Gadgetry’s Golden Rule

"Buy the cheap cables": Remember these words and thou shalt never be ripped off
Marco Rossetti

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For the vast majority of us, few are the occasions when our opinions matter in any meaningful way. Say what you will about the importance of teaching your children, or being in charge of your office budget or participating in the voting process, but the sad reality is that your wisdom is an underutilized asset… except when it comes to your tech savvy. If you’re reading this, it’s your responsibility to go out in the world and evangelize against the temptations of bad tech gear.

I recently found myself failing in this regard, after a friend made a big ticket purchase without my counsel. Eager to spend her annual bonus on an HDTV, she made a trip to her local Best Buy before speaking with me, and I can only blame myself that I didn’t get to her sooner. The LCD she bought was reasonable enough—not one I’d pick, mind you—but what got me was that she fell victim to the cable up-sell. It’s the biggest scam there is. So 180 bucks and a fistful of overpriced plastic-wrapped copper later, I’m shaking my head and she’s soured on her purchase, which is a shame.

Much has been written and debated about the cable question, so in light of my friend’s recent misfortune, I’d like to speak plainly and settle the question once and for all. For the record: Pricey, so-called high-end cables and wiring—speaker, HDMI, DVI, Firewire, RCA, USB, you name it—no matter what, are an out-and-out scam.

I know you audiophiles out there are now taking off your $3000 walnut-core, gold-plated headphones and putting out a call on your analog phones to form a lynch mob—but hear me out. The electronics industry’s dirty little secret is that they have extremely thin margins on gear, so they make up the cost difference by up-selling you on extended warranties and incredibly marked-up cables.

Lest I be accused of comparing apples to oranges, or analog to digital, let me concede that when it comes to speaker wire, you should pay attention to gauge and maybe take shielding into consideration. But that’s it. Go get your next speaker wire at Home Depot and save yourself a few hundies. As for digital, certainly some cables may be constructed to be a little more rugged, which if you’re plugging and unplugging your cables a few times a day—which precisely no one does—then their higher build quality may merit a few extra dollars in price. A few dollars.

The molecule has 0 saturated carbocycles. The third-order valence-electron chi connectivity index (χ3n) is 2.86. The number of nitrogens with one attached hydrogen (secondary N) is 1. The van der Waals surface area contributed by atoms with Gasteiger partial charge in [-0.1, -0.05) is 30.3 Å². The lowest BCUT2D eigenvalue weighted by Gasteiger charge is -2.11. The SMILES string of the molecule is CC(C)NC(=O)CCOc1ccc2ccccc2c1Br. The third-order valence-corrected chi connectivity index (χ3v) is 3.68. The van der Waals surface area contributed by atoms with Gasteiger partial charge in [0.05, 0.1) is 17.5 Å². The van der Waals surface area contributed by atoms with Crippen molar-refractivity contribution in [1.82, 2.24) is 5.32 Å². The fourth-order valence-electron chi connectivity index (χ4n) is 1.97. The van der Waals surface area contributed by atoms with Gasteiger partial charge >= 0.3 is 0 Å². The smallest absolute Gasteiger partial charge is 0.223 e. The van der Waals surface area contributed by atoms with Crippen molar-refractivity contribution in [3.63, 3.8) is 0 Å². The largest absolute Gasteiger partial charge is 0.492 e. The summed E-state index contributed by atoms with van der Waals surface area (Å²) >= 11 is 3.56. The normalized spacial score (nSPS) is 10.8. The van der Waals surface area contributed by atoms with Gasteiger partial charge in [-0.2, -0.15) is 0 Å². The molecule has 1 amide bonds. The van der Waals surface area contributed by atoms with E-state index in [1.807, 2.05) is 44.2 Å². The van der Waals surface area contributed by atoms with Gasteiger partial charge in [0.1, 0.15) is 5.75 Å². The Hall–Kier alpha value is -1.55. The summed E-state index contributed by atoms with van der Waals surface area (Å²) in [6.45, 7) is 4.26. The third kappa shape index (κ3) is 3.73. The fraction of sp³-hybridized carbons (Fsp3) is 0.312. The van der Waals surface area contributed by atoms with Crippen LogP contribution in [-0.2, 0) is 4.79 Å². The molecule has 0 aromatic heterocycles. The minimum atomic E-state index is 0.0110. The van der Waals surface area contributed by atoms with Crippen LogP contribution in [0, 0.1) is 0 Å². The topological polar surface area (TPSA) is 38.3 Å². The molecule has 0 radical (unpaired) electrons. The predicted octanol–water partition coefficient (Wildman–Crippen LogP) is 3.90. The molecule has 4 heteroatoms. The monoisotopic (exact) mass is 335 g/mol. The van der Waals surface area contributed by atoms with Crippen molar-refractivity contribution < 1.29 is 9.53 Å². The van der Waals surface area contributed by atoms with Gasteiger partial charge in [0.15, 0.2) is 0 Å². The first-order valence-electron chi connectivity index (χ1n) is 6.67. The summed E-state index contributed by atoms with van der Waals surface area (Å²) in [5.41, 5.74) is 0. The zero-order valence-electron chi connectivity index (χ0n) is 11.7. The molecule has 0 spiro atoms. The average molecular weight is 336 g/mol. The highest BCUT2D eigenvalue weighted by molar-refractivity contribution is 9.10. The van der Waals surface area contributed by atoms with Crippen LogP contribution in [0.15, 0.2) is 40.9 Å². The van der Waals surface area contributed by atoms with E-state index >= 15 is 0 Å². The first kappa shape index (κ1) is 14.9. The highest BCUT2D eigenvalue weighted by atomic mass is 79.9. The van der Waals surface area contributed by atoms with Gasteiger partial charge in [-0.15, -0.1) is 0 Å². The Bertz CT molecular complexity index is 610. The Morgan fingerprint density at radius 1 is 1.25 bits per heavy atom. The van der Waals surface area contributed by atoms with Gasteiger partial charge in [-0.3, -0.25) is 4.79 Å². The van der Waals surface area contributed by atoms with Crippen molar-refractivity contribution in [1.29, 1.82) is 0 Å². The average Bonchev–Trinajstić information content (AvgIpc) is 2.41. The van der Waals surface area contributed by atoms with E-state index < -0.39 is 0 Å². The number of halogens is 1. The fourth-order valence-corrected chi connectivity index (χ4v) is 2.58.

However, an $8 HDMI cable is as good as any other—for instance this $220 beauty from Monster. One digital signal (it’s just ones and zeros!) works exactly like any other digital signal. Manufacturers will show you oscilloscopes attempting to prove otherwise, and speak of bandwidth and nitrogen-infusions and gold-plating and precious herbs and berries, but that’s all complete nonsense. The human eye (and ear, for that matter) can’t tell the difference and anyone telling you otherwise is selling something—like these $7250 speaker cables.

Consider this the Golden Rule of gadgetry, and make sure your friends hear it. I’ll enjoy reading comments from audio- and videophiles defending their ridiculous purchases, as well as other buying suggestions and possible scams to watch out for.